By Korrin Bishop
I placed a stack of maps and guidebooks on the checkout counter of the Sugarlands Visitor Center bookstore in Great Smoky Mountains National Park.
“It looks like you’re trying to hike every trail in the park!” exclaimed the woman at the cash register.
I nodded. She asked if I was a local.
“I am,” I said. I think, I thought.
The truth was I wasn’t sure how much longer I’d be in the region. It was December and, through a series of life’s twists and turns, I had recently landed in East Tennessee. But as a full-time freelance writer, I wasn’t tied to living in any particular place. I hadn’t decided to stay, yet something in me just knew to buy the maps.
The woman asked if I’d heard of the Great Smoky Mountains Association (GSMA) and called my attention to the bookshelf behind me lined with copies of Smokies Life, the association’s award-winning biannual magazine. She pointed to an issue where the iconic Clingmans Dome adorned the cover.
“That one has an article about the 900-Miler Club,” she said, referencing my nascent goal to hike every trail in the park. She told me more about the association and how it could help me get involved with the park and local community. I filed the information away, not quite ready to commit to this place or a membership.
Not long after this interaction, the park closed to slow the spread of COVID-19. When it reopened in May, I sought refuge on its trails. I let the rolling landscape absorb the anxiety and grief that I—like so many others—had been carrying through these uncertain times. I relished its vast biodiversity, learning the names of local flora and fauna. I found a sense of belonging within the fervent network of people near and far whose lives, somewhere along the way, had connected with and come to love this land.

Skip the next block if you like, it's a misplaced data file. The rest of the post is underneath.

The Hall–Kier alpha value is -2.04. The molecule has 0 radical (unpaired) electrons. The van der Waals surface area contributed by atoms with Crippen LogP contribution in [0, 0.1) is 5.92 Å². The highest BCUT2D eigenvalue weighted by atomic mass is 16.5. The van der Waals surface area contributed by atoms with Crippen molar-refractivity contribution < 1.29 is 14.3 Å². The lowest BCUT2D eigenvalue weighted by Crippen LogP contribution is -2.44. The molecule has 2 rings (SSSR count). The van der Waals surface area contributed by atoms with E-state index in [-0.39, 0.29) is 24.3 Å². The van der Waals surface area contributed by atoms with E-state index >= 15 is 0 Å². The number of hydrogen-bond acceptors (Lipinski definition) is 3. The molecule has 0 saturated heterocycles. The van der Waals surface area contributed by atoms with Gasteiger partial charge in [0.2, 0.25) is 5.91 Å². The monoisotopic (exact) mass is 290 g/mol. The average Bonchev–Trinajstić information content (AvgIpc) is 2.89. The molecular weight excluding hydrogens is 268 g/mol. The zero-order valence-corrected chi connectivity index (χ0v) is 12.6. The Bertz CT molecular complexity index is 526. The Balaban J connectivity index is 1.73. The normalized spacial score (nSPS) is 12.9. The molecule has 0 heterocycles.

That sense of community and deep personal connection to Great Smoky Mountains National Park brought me full circle back to GSMA. Now I was ready to commit. My membership packet arrived auspiciously in the mail the day before I’d planned a weekend backpacking trip in the park. I carefully peeled my membership sticker from its backing and placed it on my water bottle. I slid the latest copy of Smokies Life into the front pocket of my pack.
The next evening, I sat on a downed log eating rehydrated curry as a chilly breeze rustled the autumn leaves at Three Forks campsite. I read articles in Smokies Life about navigating human–bear interactions, mapping plant species, and African American history in the park. I thought about the diaspora of people who have let themselves fall apart, tested their bodies, revered the natural world, and healed their hearts all within the gentle arms of the Smokies. I thought of how our common membership with GSMA connected us across time zones, countries, cultures, and beliefs. As the sky darkened, the cover of my magazine surprised me by glowing in the dark; it had been designed to capture the magic of Elkmont’s famous fireflies.
In a year of immense grief and division, the glow of these fireflies, the names of these plants, and the continued work to protect this place and educate its visitors gives meaning and hope to so many—myself included. I became a GSMA member to carry a little piece of the park’s hopeful light—starry skies, golden hour trails, spring wildflowers—with me no matter where I am. What started for me as a stack of maps and a search for home became a chance to be rooted in the Smokies alongside a 34,000-strong membership that understands the deep value of these roots.